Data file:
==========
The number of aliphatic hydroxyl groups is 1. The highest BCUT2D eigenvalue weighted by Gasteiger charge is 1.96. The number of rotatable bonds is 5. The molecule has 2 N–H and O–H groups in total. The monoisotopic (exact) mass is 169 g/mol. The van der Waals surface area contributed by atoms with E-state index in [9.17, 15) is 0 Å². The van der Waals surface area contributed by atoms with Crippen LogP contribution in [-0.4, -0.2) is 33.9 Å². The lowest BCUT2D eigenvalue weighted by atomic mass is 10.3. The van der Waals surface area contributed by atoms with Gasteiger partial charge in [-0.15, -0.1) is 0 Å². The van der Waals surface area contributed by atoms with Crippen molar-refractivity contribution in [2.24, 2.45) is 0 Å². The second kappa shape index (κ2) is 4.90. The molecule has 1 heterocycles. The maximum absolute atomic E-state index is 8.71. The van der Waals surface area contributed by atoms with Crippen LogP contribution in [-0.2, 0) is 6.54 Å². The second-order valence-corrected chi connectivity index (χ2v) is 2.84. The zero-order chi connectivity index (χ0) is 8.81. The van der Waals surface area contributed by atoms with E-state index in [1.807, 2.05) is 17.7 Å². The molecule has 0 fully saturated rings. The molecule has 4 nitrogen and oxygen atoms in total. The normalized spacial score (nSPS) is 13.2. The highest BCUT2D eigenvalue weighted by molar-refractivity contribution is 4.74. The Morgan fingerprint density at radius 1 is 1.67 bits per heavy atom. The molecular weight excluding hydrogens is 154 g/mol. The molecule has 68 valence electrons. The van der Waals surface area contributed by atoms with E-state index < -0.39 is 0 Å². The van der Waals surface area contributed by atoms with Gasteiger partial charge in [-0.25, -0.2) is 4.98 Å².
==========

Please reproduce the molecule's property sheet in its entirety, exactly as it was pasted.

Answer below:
The number of aliphatic hydroxyl groups is 1. The highest BCUT2D eigenvalue weighted by Gasteiger charge is 1.96. The number of rotatable bonds is 5. The molecule has 2 N–H and O–H groups in total. The monoisotopic (exact) mass is 169 g/mol. The van der Waals surface area contributed by atoms with E-state index in [9.17, 15) is 0 Å². The van der Waals surface area contributed by atoms with Crippen LogP contribution in [-0.4, -0.2) is 33.9 Å². The lowest BCUT2D eigenvalue weighted by atomic mass is 10.3. The van der Waals surface area contributed by atoms with Gasteiger partial charge in [-0.15, -0.1) is 0 Å². The van der Waals surface area contributed by atoms with Crippen molar-refractivity contribution in [2.24, 2.45) is 0 Å². The second kappa shape index (κ2) is 4.90. The molecule has 1 heterocycles. The maximum absolute atomic E-state index is 8.71. The van der Waals surface area contributed by atoms with Crippen LogP contribution in [-0.2, 0) is 6.54 Å². The second-order valence-corrected chi connectivity index (χ2v) is 2.84. The zero-order chi connectivity index (χ0) is 8.81. The van der Waals surface area contributed by atoms with E-state index in [1.807, 2.05) is 17.7 Å². The molecule has 0 fully saturated rings. The molecule has 4 nitrogen and oxygen atoms in total. The normalized spacial score (nSPS) is 13.2. The highest BCUT2D eigenvalue weighted by molar-refractivity contribution is 4.74. The Morgan fingerprint density at radius 1 is 1.67 bits per heavy atom. The molecular weight excluding hydrogens is 154 g/mol. The molecule has 68 valence electrons. The van der Waals surface area contributed by atoms with E-state index < -0.39 is 0 Å². The van der Waals surface area contributed by atoms with Gasteiger partial charge in [-0.25, -0.2) is 4.98 Å².